Honestly this whole "Lemon" thing is kinda funny to me. It really illustrates the demographic of BHO. I don't know anyone under 50 that even uses the word how folks here describe it. It's an antiquated term generally used in the automotive industry back in the 60s and 70s, that basically doesn't exist anymore in the common vernacular.
I seriously doubt anyone would see a brand name of "Lemon" and be turned off. It's an absurd concept. And as pointed out by Bill, it's arguably a good marketing opportunity. Keep the name.
And don't ever let anyone tell you that your family name is something to be ashamed of. The term 'uncouth' comes to mind...
Edited by - KCJones on 10/21/2020 09:49:23
I think the name is catchy. I've never heard of anyone avoiding Hopkins' LouZee banjos thinking that they really are lousy.
Originally posted by Lemon Banjos
I definitely intend to keep the name, and I will change the catch phrase to "Don't let the name fool you".
You'll be getting the bill for my marketing fee soon. :-)
Keep the name.
The logo is great. Love it.
But....Slow down!! It’s a craft and an art form. Enjoy the process. Make a few examples for the fun of it. Get them into the hands of players. Then take orders. But number one, and I mean number one. Focus on your studies and get your degree. After that, you can do whatever you want at whatever speed you want.
Alvin Conder , to your point, one of my mandolin playing friends built an F-5 mandolin. He took a seminar on building by a well known builder (whose name I can't recall). He told my friend to build ten mandolins. And then build ten more. Take what you learned and build ten more. After 50 or so mandolins you'll start to learn how to build a mandolin.
Hunter, now is the time to experiment. Try different things. When you have a chance, contact builders you admire. Maybe (if they have time) they may share ideas with you. Look at as many banjos (Gibson and non-Gibson types). There are a lot of Gibson clones out there. Stelling, Nechville, Great Lakes, Imperial, Hopkins, etc, all make/made their own niches in the banjo world. We are better for them.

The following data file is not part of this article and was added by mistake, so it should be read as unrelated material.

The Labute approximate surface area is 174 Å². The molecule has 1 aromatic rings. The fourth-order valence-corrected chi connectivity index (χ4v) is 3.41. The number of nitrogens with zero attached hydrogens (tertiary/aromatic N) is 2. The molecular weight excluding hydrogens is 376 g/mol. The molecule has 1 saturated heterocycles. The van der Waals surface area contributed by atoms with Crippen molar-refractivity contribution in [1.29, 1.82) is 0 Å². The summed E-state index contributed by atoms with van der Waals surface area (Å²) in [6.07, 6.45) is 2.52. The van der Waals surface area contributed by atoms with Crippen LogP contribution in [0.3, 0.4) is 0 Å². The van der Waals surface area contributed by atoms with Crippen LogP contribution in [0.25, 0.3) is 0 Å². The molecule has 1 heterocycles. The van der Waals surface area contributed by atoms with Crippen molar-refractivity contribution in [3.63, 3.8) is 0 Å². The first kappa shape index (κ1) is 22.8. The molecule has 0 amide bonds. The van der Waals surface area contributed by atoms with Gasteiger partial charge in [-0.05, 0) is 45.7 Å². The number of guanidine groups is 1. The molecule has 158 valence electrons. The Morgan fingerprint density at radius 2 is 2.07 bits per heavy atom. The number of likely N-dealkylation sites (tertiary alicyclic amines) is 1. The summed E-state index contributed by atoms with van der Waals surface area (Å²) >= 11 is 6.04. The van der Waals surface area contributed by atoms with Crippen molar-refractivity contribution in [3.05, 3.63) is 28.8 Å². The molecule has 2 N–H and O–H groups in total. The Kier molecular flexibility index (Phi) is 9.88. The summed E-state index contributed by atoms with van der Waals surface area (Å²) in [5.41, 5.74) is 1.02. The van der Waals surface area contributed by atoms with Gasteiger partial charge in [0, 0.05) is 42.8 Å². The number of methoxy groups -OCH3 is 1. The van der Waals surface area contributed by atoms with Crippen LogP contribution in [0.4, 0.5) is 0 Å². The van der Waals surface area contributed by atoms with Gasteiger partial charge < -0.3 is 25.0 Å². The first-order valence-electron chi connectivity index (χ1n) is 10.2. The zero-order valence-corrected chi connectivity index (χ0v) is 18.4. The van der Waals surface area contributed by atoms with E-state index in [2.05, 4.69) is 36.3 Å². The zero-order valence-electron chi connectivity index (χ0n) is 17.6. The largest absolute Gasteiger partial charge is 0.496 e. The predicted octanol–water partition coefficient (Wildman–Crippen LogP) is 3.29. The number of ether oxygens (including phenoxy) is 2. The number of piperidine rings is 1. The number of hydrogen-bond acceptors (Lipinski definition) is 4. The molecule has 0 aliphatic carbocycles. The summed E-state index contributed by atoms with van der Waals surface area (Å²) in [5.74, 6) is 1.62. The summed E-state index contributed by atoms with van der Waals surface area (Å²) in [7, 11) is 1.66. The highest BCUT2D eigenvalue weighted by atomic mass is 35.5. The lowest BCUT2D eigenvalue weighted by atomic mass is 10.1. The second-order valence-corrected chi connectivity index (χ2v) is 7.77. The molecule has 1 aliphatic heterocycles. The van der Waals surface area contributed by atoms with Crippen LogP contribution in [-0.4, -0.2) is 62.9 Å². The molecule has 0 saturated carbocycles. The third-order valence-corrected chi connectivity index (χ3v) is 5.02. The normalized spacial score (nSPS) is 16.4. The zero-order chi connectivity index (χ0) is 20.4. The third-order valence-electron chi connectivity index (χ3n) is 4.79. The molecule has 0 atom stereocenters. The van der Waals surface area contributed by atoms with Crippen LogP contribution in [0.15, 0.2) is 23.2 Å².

I strongly understand the wish to keep your family name on your creations/products, but I have to admit that it instantly conjured up the expected unwanted imagery in my mind.
I'm in my sixties but have to strongly disagree that the term lemon for an inferior or faulty product isn't still in active use in society. In our state we have an actual Lemon Law that give buyers of faulty automobiles consumer protections-in 2020! I very often hear young people saying that they bought a "lemon"...
Louzee did the same for me and even with great player endorsements, etc. Not everyone will appreciate the pun or feel like they want to open themselves up to teasing, etc. at a gig.
So....think it over carefully. " Maybe Lemons are Good for You?" Hunter Banjos has a nice sound to it? You could use a catch phrase/slogan less open to joking around... "The Hunt for Your Favorite Banjo is Over!, etc. Or a combination of both. "Hunter Lemon" Banjos? It allows you to display and market your real name and sound a bit more "artisan". Either in a smaller headstock inlay or a cool graphic design for an interwoven H/L maybe...
It sucks. It's your name and you shouldn't have to feel self conscious about using it with earned pride, but you could achieve the same goal (more or less) with a builder's plaque or sticker with YOUR name as the builder on it and a different name on the peg head? Just a different idea to mull over.
I too, want to thank you for even asking about ethics. It's sadly absent from a good portion of present day awareness/practice! I see no problem showing the "models" as graphics with a disclaimer. Maybe concentrate on building two models to start so you have something finished to photograph/demonstrate before offering more?
I just finished modeling the CL-10. How does she look?
The name "LouZee" - pronounced "lousy" - hasn't deterred Paul Hopkins:
They are great banjos, so why not a Lemon?
'Hoppers D-tuners' 3 hrs
'White Christmas' 3 hrs
'Copper Tree' 3 hrs
'Get this outa my head' 4 hrs